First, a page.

The modern way: The beauty and diversity of some of the country's finest contemporary homes are celebrated in a new book
Saturday 12 September 2009
Crescent House, Calne, Wiltshire
When Ken Shuttleworth, the founder of Make Architects, designed his own house in Wiltshire as a country retreat for himself and his family, it was always going to be a bit special. The house consists of two crescent-shaped forms connected by a curving corridor, which doubles as a gallery and stretches the length of the building. The bedrooms, bathrooms and private living areas are located in the outer crescent, the solid convex wall of which shelters the house from the nearby road, while the inner crescent contains the open-plan living, kitchen and dining areas. The concave wall of the inner crescent is made from full-height panes of glass, giving an uninterrupted view of the garden. The arms of the inner crescent extend to wrap around the edges of the garden, framing the view and offering additional privacy.
By abandoning the conventional box-like form of domestic buildings the architect has created a unique home, which, while striking in appearance, also provides bright, practical living spaces well shielded from passers-by.
Cottage Extension, Bath, Somerset
Flanked by trees but offering sweeping views of the valley below, this secluded house near Bath has two parts: a crenellated stone gamekeeper's cottage dating from 1786 and a modern linear extension. The low-budget home was designed for his family by the architect Piers Taylor of Mitchell Taylor Workshop, who chose to leave exposed the utilitarian materials used in its construction. Shuttering ply was used for the walls and the frame was made of local green oak. Stainless-steel bolts punctuate the external skin, and much of the exterior is clad in dark-grey corrugated sheets, echoing the Dutch barns common to the area. The old cottage accommodates the staircase and a snug living-room and guest bedroom, while the extension has an open-plan living, kitchen and dining area and bedrooms.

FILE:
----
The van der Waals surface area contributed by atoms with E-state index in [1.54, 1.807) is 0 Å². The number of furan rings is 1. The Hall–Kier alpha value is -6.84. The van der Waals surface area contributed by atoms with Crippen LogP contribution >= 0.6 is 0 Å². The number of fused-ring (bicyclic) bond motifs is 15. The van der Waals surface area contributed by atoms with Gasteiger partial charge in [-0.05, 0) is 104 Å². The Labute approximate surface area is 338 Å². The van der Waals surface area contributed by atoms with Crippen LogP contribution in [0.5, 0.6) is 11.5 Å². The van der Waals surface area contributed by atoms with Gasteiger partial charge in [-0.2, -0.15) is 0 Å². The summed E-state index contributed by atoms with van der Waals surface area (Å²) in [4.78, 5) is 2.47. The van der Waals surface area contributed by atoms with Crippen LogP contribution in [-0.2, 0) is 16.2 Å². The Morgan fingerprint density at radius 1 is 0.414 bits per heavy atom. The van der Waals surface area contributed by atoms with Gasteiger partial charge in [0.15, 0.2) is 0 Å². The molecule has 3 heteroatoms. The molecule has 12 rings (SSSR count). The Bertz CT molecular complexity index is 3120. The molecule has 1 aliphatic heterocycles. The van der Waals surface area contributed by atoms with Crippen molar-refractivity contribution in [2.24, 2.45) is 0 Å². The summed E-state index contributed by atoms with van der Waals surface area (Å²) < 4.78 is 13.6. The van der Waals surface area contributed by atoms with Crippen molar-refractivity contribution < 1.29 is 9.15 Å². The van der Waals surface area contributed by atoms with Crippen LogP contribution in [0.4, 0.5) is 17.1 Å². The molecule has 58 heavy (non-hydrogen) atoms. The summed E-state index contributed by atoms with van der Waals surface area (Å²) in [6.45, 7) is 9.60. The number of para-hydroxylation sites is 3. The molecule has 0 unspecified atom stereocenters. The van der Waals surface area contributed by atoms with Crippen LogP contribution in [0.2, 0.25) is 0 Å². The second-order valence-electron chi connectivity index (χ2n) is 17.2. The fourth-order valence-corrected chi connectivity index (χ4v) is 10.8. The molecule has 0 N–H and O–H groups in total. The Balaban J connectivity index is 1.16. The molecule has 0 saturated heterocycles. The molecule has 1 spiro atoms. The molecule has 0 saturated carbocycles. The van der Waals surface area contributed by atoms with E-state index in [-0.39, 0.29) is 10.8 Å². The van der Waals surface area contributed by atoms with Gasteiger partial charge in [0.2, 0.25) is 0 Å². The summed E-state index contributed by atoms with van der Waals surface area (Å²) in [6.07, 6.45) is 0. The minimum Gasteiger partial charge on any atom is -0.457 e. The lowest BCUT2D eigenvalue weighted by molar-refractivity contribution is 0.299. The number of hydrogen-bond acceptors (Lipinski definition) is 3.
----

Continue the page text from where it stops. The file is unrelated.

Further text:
Stealth House, London
Stealth House stands between a Modernist detached house and an adjoining Edwardian terrace in south-east London. It replaces an ugly 1950s building, which was abruptly set back from the terrace. The new building was designed by Robert Dye Associates with two different street-setback lines to reconcile it with its disparate neighbours.
The house has an inner core, which is rendered in pale grey K-rend, a traditional Irish material made from crushed rubble. A gap separates the core from the redwood cladding, giving the impression that the outer skin is floating on the inner core. From the street, Stealth House appears to be a two-storey black structure with a grey pitched roof, but the monopitch hides a third storey with a double bedroom and en suite bathroom opening on to a roof terrace at the rear.
'100 Houses: Modern Designs for Contemporary Living' by Cathy Strongman is published by Merrell, £29.95. To order a copy at a special price, including p&p, call Independent Books Direct on 08700 798 897
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